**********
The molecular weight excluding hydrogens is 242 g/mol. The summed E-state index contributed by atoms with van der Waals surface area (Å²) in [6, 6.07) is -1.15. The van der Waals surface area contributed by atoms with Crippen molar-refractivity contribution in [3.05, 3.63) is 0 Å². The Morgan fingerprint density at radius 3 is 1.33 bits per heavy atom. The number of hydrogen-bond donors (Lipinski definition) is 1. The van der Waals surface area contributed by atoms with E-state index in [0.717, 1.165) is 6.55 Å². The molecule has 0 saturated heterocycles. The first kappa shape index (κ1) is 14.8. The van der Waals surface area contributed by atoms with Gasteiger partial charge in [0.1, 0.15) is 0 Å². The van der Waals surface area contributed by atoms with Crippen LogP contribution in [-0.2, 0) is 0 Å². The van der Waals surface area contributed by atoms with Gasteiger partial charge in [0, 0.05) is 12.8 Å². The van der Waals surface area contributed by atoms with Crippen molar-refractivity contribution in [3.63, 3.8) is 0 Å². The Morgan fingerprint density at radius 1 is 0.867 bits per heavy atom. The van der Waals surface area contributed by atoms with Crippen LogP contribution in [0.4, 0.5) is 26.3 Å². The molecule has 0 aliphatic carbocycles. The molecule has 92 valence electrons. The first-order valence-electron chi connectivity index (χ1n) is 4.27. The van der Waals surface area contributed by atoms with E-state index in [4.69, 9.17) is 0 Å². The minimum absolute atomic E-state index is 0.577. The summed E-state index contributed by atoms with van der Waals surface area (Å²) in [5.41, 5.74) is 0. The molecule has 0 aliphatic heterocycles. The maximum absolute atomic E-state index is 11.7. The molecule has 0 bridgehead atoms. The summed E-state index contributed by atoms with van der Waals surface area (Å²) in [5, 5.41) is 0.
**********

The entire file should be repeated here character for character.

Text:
The molecular weight excluding hydrogens is 242 g/mol. The summed E-state index contributed by atoms with van der Waals surface area (Å²) in [6, 6.07) is -1.15. The van der Waals surface area contributed by atoms with Crippen molar-refractivity contribution in [3.05, 3.63) is 0 Å². The Morgan fingerprint density at radius 3 is 1.33 bits per heavy atom. The number of hydrogen-bond donors (Lipinski definition) is 1. The van der Waals surface area contributed by atoms with E-state index in [0.717, 1.165) is 6.55 Å². The molecule has 0 saturated heterocycles. The first kappa shape index (κ1) is 14.8. The van der Waals surface area contributed by atoms with Gasteiger partial charge in [0.1, 0.15) is 0 Å². The van der Waals surface area contributed by atoms with Crippen LogP contribution in [-0.2, 0) is 0 Å². The van der Waals surface area contributed by atoms with Gasteiger partial charge in [0, 0.05) is 12.8 Å². The van der Waals surface area contributed by atoms with Crippen molar-refractivity contribution in [3.63, 3.8) is 0 Å². The Morgan fingerprint density at radius 1 is 0.867 bits per heavy atom. The van der Waals surface area contributed by atoms with Crippen LogP contribution in [0.4, 0.5) is 26.3 Å². The molecule has 0 aliphatic carbocycles. The molecule has 92 valence electrons. The first-order valence-electron chi connectivity index (χ1n) is 4.27. The van der Waals surface area contributed by atoms with E-state index in [4.69, 9.17) is 0 Å². The minimum absolute atomic E-state index is 0.577. The summed E-state index contributed by atoms with van der Waals surface area (Å²) in [5.41, 5.74) is 0. The molecule has 0 aliphatic heterocycles. The maximum absolute atomic E-state index is 11.7. The molecule has 0 bridgehead atoms. The summed E-state index contributed by atoms with van der Waals surface area (Å²) in [5, 5.41) is 0.